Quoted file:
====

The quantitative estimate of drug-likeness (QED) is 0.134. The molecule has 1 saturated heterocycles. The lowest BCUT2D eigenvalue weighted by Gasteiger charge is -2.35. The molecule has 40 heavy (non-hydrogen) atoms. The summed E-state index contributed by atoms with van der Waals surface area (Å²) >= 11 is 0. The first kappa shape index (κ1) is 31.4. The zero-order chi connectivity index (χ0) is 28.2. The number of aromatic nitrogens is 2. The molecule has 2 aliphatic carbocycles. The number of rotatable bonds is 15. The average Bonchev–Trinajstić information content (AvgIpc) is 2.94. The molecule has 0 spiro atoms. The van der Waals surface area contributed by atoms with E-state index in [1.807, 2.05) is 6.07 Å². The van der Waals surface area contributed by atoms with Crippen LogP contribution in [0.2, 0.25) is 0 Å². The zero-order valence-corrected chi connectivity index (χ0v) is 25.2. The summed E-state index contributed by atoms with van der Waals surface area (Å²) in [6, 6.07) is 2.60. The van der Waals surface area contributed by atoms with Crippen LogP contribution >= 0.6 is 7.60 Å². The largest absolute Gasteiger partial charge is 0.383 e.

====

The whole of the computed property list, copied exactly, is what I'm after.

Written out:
The quantitative estimate of drug-likeness (QED) is 0.134. The molecule has 1 saturated heterocycles. The lowest BCUT2D eigenvalue weighted by Gasteiger charge is -2.35. The molecule has 40 heavy (non-hydrogen) atoms. The summed E-state index contributed by atoms with van der Waals surface area (Å²) >= 11 is 0. The first kappa shape index (κ1) is 31.4. The zero-order chi connectivity index (χ0) is 28.2. The number of aromatic nitrogens is 2. The molecule has 2 aliphatic carbocycles. The number of rotatable bonds is 15. The average Bonchev–Trinajstić information content (AvgIpc) is 2.94. The molecule has 0 spiro atoms. The van der Waals surface area contributed by atoms with E-state index in [1.807, 2.05) is 6.07 Å². The van der Waals surface area contributed by atoms with Crippen LogP contribution in [0.2, 0.25) is 0 Å². The zero-order valence-corrected chi connectivity index (χ0v) is 25.2. The summed E-state index contributed by atoms with van der Waals surface area (Å²) in [6, 6.07) is 2.60. The van der Waals surface area contributed by atoms with Crippen LogP contribution >= 0.6 is 7.60 Å². The largest absolute Gasteiger partial charge is 0.383 e.